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IP: Make or Buy?

IP: Make or Buy?
by Paul McLellan on 07-30-2013 at 2:02 pm

A couple of weekends ago I moderated a panel session for the Chinese American Semiconductor Professional Association. No, I had no idea such an organization existed either (at least partially because I’m not Chinese). Dan Nenni was meant to be doing it but he went off to Las Vegas, so I ended up getting the job. On a Saturday no less. It was on the topic of IP: Make or Buy, Ingredients for Success in System-on-Chip.

The panel was a good mix of people from different slots in the IP ecosystem:

  • Yonghua Song of Marvell (a user of IP)
  • Andy Haines of Arasan (a supplier of IP)
  • Will Chen of Finnegan, Henderson, Farabow, Garrett & Dunner (a lawyer mostly concerned with patent issues in semiconductor IP)
  • Yi-Hung Chee of Intel (mostly a company that develops most of its own IP)

Since I was moderating the session I couldn’t really take notes so I’ll focus on Andy Haines’s position since it was actually a reasonably good summary of the industry. Funnily enough I first met Andy when I interviewed at VLSI Technology since he was the EDA marketing guy, so that is a long time ago (and different hair color for us both).

He is focused on the mobile space and the overall trend, although clearly nothing absolute, is for people to buy more IP and build less themselves. Companies that are early adopters of each new process node, such as Qualcomm, build more of their own IP and license less, at least partially because at the point they need the IP it hasn’t been developed or reached a point of maturity that they are confident using it.


However, the real action in smartphones, despite all the press excitement, is not so much at the high end which is a mature market largely in replacement mode. Instead it is in the mid and low range of smartphones where future growth is expected to be strongest. Processor vendors are targeting less power-hungry powerful cores at this market, which has smaller screens and lower computational requirements. However, the peripheral interfaces are pretty much the same (maybe fewer of them in any given phone). Flash is a standard. USB is a standard. DDRx are standards. There are different versions of the standards but you can’t just take a standard and change the performance and the power in any arbitrary way just because the market in India (say) can make do with slower USB.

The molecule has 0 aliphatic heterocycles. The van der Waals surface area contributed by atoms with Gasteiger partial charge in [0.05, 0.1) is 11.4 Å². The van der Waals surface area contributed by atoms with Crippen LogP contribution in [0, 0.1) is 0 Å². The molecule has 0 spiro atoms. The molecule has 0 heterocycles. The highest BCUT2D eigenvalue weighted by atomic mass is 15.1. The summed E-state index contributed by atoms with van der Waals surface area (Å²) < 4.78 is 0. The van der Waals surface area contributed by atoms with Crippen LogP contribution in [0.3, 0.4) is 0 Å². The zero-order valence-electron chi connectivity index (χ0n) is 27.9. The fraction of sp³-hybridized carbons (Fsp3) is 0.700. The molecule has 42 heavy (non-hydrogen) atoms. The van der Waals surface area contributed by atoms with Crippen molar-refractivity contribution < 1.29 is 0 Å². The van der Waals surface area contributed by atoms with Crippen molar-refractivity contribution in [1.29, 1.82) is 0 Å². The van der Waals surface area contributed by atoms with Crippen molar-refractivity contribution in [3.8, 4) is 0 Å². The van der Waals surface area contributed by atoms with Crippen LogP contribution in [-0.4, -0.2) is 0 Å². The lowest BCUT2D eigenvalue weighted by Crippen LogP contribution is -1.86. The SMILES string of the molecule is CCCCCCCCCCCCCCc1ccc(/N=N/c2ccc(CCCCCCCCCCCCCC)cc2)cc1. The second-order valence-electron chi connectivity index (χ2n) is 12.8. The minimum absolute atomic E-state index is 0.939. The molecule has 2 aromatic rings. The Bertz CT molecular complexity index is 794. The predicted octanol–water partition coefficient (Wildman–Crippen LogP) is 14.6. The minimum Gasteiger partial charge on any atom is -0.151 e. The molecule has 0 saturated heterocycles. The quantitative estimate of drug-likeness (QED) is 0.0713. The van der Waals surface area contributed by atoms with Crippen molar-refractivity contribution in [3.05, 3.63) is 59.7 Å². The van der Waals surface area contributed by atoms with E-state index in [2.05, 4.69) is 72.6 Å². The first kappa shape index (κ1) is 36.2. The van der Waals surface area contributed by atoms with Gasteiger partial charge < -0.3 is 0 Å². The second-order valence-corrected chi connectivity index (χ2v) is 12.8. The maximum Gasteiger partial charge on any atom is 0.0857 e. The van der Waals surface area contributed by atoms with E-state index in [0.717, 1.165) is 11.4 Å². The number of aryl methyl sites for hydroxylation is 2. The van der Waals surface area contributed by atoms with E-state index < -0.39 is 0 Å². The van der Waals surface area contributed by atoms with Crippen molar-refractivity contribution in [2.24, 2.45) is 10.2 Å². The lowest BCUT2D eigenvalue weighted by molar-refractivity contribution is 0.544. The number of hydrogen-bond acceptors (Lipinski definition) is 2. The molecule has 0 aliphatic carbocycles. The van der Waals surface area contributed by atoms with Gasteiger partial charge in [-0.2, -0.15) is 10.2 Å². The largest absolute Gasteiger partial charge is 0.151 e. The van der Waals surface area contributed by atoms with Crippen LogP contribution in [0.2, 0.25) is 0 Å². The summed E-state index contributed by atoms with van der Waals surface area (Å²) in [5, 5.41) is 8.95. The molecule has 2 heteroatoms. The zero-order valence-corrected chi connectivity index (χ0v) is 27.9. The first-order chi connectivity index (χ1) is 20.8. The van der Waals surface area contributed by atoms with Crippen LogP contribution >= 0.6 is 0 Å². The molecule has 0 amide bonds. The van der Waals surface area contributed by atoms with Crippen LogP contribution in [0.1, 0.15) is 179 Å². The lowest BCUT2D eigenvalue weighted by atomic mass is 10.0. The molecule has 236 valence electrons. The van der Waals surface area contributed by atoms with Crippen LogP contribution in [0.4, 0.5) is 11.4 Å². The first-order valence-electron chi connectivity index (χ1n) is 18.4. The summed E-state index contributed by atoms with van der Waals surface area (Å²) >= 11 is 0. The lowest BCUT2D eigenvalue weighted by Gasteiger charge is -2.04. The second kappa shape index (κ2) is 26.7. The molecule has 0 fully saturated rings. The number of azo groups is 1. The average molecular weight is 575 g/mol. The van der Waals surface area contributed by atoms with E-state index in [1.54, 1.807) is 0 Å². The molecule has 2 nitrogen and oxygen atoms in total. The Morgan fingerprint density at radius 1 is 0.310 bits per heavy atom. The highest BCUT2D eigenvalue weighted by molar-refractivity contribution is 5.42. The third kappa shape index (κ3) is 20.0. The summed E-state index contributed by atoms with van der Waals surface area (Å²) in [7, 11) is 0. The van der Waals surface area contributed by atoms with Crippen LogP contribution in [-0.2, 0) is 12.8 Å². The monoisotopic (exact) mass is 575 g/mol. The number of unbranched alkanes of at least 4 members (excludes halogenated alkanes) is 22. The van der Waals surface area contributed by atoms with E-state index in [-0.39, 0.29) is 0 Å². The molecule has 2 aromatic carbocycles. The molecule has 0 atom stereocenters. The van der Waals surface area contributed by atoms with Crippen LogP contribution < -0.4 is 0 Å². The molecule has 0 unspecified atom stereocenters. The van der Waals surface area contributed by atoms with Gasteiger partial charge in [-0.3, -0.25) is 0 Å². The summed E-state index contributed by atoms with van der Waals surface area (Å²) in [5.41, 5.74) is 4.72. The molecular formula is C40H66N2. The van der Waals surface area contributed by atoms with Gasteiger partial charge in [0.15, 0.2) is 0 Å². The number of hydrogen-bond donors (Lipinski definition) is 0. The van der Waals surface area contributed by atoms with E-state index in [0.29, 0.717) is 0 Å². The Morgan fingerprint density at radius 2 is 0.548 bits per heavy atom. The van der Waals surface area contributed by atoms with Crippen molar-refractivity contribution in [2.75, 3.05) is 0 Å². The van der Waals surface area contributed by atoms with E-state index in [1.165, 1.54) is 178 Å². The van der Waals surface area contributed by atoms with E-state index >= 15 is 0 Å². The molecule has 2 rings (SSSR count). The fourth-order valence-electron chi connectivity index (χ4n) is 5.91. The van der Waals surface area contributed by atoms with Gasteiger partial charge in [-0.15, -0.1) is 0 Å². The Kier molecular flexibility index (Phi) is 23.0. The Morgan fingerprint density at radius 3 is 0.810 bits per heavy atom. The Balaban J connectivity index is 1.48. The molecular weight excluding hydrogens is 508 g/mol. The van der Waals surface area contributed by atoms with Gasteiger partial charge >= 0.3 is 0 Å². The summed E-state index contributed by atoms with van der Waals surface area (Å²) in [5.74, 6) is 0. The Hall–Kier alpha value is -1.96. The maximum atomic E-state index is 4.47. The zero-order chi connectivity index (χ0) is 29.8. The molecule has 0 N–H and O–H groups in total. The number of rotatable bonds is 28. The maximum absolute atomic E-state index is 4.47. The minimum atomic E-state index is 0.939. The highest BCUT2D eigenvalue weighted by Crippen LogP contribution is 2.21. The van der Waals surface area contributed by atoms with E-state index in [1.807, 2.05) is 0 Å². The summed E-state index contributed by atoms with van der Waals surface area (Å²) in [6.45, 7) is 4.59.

In fact these standards are not very standard in the sense that they are changing fast. This fact, on its own, makes the challenge of keeping internally developed IP up to date. You can’t just use it again on next year’s chip since some new wrinkles have been added to the standard, but backward compatibility to all the old devices remains important.

But everyone who is not trying to get into 20nm the moment it opens for HVM faces the key question:Why would you build your own IP if there is a good solution available for purchase?

 IP these days is not just the RTL or layout that you need. On its own that is not too useful. There is Verification IP (VIP). There are hardware validation platforms. There are device drivers and software stacks. There are not just digital controllers but analog PHYs that interface to signals coming from the world outside the SoC. Plus there is the commitment that as the standards evolve this whole portfolio of views of the IP will evolve and keep up.

All of this means that the answer to the key question is pretty much that you buy IP if you can, and build it if you can’t, either because it is something specific to your own company or process (if you are Intel for example) or because you need the IP faster than the IP industry can deliver it.

Foundries are engaging earlier and earlier with IP suppliers to make sure that even on the most advanced processes, IP is available when the process is ready, and has already been silicon tested in early shuttles before volume production starts. TSMC’s OIP is the most obvious example (this involves EDA flows too, but this was an IP panel).

 If IP is not ready in time for the foundry, the most leading edge companies may design their own. But everyone else will just have to wait. It is not simple to design (say) a DDR controller and its PHY and most design teams don’t have the expertise in house even if they wanted to take the make as opposed to the buy route.

So the trend in IP is clear. More is (and is going to be) purchased and less is going to be done in house.

CASPA website is here.


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